One of the 20th century's most beloved literary figures, Manhattan blueblood George Plimpton was the cofounder and longtime editor of The Paris Review and the originator of "participatory journalism," a literary style that plunged the writer into Walter Mitty-like arenas and translated those experiences into literature. Among his bestselling books are Out of My League, Paper Lion, and Edie: An American Biography.


The scion of New England bluebloods who traced their ancestry back to the Mayflower, affable WASP George Plimpton was one of the 20th century's most beloved literary figures. Raised in Manhattan and educated at Phillips Exeter Academy, Harvard University, and King's College, Cambridge, Plimpton co-founded The Paris Review in 1953 and served as its editor and guiding light for the next half century. Under his stewardship, the journal became a showcase for serious fiction and poetry by new and emerging writers. It also introduced a new style of author interview emphasizing the creative process and the writer's craft. Called by Salman Rushdie "the finest available inquiry into the 'how' of literature," the Paris Review interview remains an integral part of the magazine.

In addition to these highbrow pursuits, Plimpton is also responsible for originating a popular literary genre. Gregarious and adventurous by nature, he followed his intellectual curiosity into Walter Mitty-like arenas, then chronicled his exploits—most of them noble failures—in works that came to be categorized as "participatory journalism." He sparred with heavyweight champ Archie Moore, pitched in an all-star exhibition baseball game, played percussion for the New York Philharmonic, and tried out for the circus. And although he was famous for lighthearted reportage (most notably Paper Lion, his sidesplitting 1966 account of training with the Detroit Lions football team), he proved his literary chops with well-received oral biographies of Edie Sedgwick and Truman Capote.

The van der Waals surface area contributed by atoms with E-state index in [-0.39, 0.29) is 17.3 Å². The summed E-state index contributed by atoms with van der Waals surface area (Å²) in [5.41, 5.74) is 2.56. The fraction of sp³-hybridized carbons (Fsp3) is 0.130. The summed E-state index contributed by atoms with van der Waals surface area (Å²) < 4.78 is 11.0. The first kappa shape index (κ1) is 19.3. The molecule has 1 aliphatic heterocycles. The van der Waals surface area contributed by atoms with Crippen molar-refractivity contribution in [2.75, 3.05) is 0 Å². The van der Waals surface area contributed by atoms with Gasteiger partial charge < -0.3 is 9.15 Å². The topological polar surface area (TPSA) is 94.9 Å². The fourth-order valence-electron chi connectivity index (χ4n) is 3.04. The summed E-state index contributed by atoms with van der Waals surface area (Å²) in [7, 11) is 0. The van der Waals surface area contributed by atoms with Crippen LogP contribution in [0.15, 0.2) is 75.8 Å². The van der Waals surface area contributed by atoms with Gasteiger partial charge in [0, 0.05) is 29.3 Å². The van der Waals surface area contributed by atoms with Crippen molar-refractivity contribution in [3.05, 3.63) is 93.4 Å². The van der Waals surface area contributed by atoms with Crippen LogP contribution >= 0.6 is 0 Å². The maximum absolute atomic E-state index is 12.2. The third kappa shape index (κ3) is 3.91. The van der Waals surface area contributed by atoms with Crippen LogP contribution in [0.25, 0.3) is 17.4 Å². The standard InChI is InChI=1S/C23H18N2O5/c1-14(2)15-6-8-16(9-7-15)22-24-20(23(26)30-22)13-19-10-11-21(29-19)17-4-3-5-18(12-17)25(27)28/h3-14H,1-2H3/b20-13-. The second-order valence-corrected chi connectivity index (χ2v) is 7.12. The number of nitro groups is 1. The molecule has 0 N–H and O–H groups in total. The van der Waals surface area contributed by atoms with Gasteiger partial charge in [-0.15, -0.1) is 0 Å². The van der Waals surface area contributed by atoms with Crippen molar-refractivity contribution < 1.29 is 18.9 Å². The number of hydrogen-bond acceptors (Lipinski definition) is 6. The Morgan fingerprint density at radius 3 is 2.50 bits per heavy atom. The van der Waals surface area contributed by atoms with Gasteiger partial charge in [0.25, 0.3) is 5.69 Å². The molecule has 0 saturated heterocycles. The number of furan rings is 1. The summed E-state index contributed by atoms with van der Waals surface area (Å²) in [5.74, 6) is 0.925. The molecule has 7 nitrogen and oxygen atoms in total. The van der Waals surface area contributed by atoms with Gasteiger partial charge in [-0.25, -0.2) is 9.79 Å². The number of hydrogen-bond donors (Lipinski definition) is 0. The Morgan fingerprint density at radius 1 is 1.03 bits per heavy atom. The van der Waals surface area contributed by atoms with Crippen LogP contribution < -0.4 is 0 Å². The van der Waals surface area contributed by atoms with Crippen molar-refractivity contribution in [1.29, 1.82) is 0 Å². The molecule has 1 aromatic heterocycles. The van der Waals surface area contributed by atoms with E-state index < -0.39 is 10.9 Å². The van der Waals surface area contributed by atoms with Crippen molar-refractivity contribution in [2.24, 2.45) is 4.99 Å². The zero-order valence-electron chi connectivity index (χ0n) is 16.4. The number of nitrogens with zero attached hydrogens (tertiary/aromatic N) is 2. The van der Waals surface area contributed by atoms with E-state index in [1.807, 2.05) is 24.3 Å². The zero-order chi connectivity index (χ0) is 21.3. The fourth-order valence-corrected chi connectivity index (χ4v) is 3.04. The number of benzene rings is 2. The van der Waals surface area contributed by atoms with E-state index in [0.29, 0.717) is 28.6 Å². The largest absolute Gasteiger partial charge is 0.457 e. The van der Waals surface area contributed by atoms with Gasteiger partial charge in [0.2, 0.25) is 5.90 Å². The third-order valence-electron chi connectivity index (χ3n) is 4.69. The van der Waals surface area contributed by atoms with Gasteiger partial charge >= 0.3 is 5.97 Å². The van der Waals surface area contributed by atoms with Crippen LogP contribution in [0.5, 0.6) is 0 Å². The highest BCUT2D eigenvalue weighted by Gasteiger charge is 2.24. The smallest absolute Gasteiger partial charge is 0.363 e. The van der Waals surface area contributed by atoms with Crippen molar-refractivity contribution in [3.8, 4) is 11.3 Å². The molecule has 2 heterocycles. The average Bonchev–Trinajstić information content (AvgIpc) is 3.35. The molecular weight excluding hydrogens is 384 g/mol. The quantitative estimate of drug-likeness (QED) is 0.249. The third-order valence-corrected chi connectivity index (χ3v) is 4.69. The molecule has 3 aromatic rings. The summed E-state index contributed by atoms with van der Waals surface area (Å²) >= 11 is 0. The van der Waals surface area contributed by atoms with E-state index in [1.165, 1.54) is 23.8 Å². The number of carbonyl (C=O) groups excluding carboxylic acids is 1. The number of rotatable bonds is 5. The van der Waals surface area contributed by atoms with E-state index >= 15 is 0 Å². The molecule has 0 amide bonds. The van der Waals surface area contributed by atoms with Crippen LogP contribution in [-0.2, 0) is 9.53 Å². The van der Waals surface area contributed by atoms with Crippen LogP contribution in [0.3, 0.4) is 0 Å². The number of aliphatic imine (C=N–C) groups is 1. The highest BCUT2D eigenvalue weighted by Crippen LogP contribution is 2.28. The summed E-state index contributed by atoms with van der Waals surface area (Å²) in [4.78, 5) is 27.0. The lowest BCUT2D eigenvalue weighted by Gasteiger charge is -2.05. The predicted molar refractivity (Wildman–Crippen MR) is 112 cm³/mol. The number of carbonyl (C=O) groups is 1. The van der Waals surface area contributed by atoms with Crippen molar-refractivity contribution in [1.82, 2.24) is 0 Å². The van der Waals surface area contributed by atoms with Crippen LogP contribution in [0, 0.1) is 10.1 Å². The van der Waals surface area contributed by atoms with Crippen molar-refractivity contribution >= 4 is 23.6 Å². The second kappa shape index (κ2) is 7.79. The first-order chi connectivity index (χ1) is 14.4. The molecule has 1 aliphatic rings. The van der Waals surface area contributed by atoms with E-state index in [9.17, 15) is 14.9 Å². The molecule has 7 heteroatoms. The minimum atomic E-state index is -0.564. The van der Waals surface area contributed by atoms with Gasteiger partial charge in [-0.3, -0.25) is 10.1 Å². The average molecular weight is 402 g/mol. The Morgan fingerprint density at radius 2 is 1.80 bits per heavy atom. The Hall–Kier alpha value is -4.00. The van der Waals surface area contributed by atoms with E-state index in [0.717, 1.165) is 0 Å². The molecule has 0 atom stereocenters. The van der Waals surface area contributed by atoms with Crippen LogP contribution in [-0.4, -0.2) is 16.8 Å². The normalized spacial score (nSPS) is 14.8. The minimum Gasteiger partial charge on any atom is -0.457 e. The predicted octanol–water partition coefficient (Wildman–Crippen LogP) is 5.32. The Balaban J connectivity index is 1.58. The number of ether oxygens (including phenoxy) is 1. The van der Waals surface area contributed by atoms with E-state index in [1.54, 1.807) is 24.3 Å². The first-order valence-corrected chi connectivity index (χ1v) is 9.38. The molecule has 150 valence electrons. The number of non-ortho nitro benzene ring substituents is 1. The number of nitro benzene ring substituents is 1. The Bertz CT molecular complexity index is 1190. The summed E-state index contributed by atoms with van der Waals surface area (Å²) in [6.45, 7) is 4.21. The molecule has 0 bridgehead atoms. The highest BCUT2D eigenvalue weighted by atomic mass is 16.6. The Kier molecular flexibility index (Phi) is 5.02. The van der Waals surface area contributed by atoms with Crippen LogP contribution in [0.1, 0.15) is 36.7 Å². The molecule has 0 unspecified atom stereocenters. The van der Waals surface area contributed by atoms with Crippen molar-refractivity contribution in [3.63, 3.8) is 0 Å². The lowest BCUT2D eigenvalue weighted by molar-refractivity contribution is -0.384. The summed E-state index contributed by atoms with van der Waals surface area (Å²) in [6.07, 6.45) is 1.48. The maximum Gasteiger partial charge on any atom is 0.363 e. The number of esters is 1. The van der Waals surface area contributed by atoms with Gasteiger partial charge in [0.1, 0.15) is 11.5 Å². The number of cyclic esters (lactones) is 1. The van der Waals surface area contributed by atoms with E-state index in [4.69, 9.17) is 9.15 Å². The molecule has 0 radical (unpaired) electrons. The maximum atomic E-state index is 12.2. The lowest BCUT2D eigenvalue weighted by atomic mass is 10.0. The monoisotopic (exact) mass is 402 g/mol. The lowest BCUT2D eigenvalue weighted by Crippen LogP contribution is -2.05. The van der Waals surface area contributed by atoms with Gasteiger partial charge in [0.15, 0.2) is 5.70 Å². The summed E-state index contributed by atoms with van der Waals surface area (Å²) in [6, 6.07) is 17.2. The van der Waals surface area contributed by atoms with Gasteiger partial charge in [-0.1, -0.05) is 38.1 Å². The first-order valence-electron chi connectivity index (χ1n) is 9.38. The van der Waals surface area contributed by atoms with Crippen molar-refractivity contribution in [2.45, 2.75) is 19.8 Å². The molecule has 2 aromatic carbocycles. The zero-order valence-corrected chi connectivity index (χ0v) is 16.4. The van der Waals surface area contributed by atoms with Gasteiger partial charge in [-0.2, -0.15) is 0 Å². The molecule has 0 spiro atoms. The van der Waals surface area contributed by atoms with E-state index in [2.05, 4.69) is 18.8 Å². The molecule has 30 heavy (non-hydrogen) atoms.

Instantly recognizable for his tall, lanky frame and upper-crust Brahmin accent, Plimpton was a popular fixture of the Manhattan literary and social scene. Upon his death in September, 2003, The New York Times recalled his "boundless energy and perpetual bonhomie." Five years later, Random House published George, Being George, an affectionate oral biography composed of anecdotes from more than 200 people who knew Plimpton in his many capacities. Editor and longtime Paris Review colleague Nelson Aldrich described the book as a "kind of literary party, George's last."

Good To Know

Like his grandfather and father before him, Plimpton enrolled in the prestigious New Hampshire prep school, Phillips Exeter Academy. He spent most of his time either in detention or on probation, and was finally expelled several months shy of graduation. The family was chagrinned, and Plimpton spent many years trying to atone for his failure. By the way, he graduated right on schedule from Daytona Beach High School!

Plimpton loved athletics, and much of the "participatory journalism" for which he's famous revolves around sports. He wrote books about his less-than-successful exploits in professional baseball (Out of My League), football (Paper Lion; Mad Ducks and Bears), golf (The Bogey Man), and hockey (Open Net).

He also loved fireworks and spent a lot of time with the Grucci family, whose Long Island-based company produced spectacular displays. He chronicled his longtime passion in the 1984 book Fireworks, and Mayor John Lindsay appointed him Fireworks Commissioner of New York, an unofficial title totally unrelated to government.

Plimpton made occasional forays into film, usually as an extra or in cameo appearances as himself.

A longtime friend of the Kennedy clan, Plimpton was with Bobby Kennedy in 1968 when the presidential candidate was assassinated. He also was in Norman Mailer's apartment the night the writer stabbed his wife.

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    1. Date of Birth:
      March 18, 1927
    2. Place of Birth:
      New York, NY
    1. Date of Death:
      September 25, 2003
    2. Place of Death:
      New York, NY
    1. Education:
      B.A. in English Literature, Harvard University, 1950; Master's degree, Cambridge University, 1952